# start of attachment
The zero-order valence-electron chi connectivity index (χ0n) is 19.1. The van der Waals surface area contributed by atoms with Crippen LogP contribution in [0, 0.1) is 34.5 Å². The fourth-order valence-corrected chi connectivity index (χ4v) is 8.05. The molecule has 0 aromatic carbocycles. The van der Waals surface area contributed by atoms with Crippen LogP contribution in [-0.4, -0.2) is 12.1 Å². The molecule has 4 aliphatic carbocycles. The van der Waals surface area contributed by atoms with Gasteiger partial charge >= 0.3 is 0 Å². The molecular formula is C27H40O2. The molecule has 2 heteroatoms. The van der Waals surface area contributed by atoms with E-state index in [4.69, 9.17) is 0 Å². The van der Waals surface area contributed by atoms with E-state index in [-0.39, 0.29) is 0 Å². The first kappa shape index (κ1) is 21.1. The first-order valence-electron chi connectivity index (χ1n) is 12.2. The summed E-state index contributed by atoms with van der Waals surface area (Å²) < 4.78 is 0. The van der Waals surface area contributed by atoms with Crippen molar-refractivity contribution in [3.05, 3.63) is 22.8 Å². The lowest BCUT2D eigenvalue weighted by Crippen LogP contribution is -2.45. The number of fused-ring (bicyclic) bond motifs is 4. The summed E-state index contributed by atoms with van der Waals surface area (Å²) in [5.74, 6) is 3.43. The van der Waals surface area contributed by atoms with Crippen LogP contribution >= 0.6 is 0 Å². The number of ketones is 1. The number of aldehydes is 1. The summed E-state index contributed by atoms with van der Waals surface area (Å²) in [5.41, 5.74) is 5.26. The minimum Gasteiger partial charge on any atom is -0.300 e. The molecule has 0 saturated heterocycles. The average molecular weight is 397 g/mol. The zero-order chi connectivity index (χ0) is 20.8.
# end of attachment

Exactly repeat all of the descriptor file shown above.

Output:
The zero-order valence-electron chi connectivity index (χ0n) is 19.1. The van der Waals surface area contributed by atoms with Crippen LogP contribution in [0, 0.1) is 34.5 Å². The fourth-order valence-corrected chi connectivity index (χ4v) is 8.05. The molecule has 0 aromatic carbocycles. The van der Waals surface area contributed by atoms with Crippen LogP contribution in [-0.4, -0.2) is 12.1 Å². The molecule has 4 aliphatic carbocycles. The van der Waals surface area contributed by atoms with Gasteiger partial charge >= 0.3 is 0 Å². The molecular formula is C27H40O2. The molecule has 2 heteroatoms. The van der Waals surface area contributed by atoms with E-state index in [4.69, 9.17) is 0 Å². The van der Waals surface area contributed by atoms with E-state index in [-0.39, 0.29) is 0 Å². The first kappa shape index (κ1) is 21.1. The first-order valence-electron chi connectivity index (χ1n) is 12.2. The summed E-state index contributed by atoms with van der Waals surface area (Å²) < 4.78 is 0. The van der Waals surface area contributed by atoms with Crippen molar-refractivity contribution in [3.05, 3.63) is 22.8 Å². The lowest BCUT2D eigenvalue weighted by Crippen LogP contribution is -2.45. The number of fused-ring (bicyclic) bond motifs is 4. The summed E-state index contributed by atoms with van der Waals surface area (Å²) in [5.74, 6) is 3.43. The van der Waals surface area contributed by atoms with Crippen LogP contribution >= 0.6 is 0 Å². The number of ketones is 1. The number of aldehydes is 1. The summed E-state index contributed by atoms with van der Waals surface area (Å²) in [5.41, 5.74) is 5.26. The minimum Gasteiger partial charge on any atom is -0.300 e. The molecule has 0 saturated heterocycles. The average molecular weight is 397 g/mol. The zero-order chi connectivity index (χ0) is 20.8.